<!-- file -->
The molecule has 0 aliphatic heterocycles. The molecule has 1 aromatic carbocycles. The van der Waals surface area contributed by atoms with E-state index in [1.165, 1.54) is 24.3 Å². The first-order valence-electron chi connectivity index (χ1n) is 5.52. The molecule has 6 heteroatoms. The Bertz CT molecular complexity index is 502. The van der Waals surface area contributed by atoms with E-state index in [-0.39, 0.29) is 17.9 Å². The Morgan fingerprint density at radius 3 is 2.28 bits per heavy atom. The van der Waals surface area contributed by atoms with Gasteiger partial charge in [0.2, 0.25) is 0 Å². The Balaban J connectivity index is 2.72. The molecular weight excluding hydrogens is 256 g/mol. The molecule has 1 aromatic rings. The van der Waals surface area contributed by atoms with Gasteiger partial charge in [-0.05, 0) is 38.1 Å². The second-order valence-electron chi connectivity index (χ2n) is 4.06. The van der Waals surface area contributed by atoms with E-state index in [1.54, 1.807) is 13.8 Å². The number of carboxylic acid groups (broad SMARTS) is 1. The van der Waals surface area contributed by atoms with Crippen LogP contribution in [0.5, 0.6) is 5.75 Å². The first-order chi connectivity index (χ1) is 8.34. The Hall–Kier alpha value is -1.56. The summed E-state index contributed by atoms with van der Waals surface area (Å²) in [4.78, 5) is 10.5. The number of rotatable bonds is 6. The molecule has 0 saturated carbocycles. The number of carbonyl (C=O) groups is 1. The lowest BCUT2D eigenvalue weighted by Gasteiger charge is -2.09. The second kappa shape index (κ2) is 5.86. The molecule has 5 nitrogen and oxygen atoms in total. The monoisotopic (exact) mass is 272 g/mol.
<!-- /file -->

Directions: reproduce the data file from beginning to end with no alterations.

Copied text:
The molecule has 0 aliphatic heterocycles. The molecule has 1 aromatic carbocycles. The van der Waals surface area contributed by atoms with E-state index in [1.165, 1.54) is 24.3 Å². The first-order valence-electron chi connectivity index (χ1n) is 5.52. The molecule has 6 heteroatoms. The Bertz CT molecular complexity index is 502. The van der Waals surface area contributed by atoms with E-state index in [-0.39, 0.29) is 17.9 Å². The Morgan fingerprint density at radius 3 is 2.28 bits per heavy atom. The van der Waals surface area contributed by atoms with Gasteiger partial charge in [0.2, 0.25) is 0 Å². The Balaban J connectivity index is 2.72. The molecular weight excluding hydrogens is 256 g/mol. The molecule has 1 aromatic rings. The van der Waals surface area contributed by atoms with Gasteiger partial charge in [-0.05, 0) is 38.1 Å². The second-order valence-electron chi connectivity index (χ2n) is 4.06. The van der Waals surface area contributed by atoms with E-state index in [1.54, 1.807) is 13.8 Å². The number of carboxylic acid groups (broad SMARTS) is 1. The van der Waals surface area contributed by atoms with Crippen LogP contribution in [0.5, 0.6) is 5.75 Å². The first-order chi connectivity index (χ1) is 8.34. The Hall–Kier alpha value is -1.56. The summed E-state index contributed by atoms with van der Waals surface area (Å²) in [4.78, 5) is 10.5. The number of rotatable bonds is 6. The molecule has 0 saturated carbocycles. The number of carbonyl (C=O) groups is 1. The lowest BCUT2D eigenvalue weighted by Gasteiger charge is -2.09. The second kappa shape index (κ2) is 5.86. The molecule has 5 nitrogen and oxygen atoms in total. The monoisotopic (exact) mass is 272 g/mol.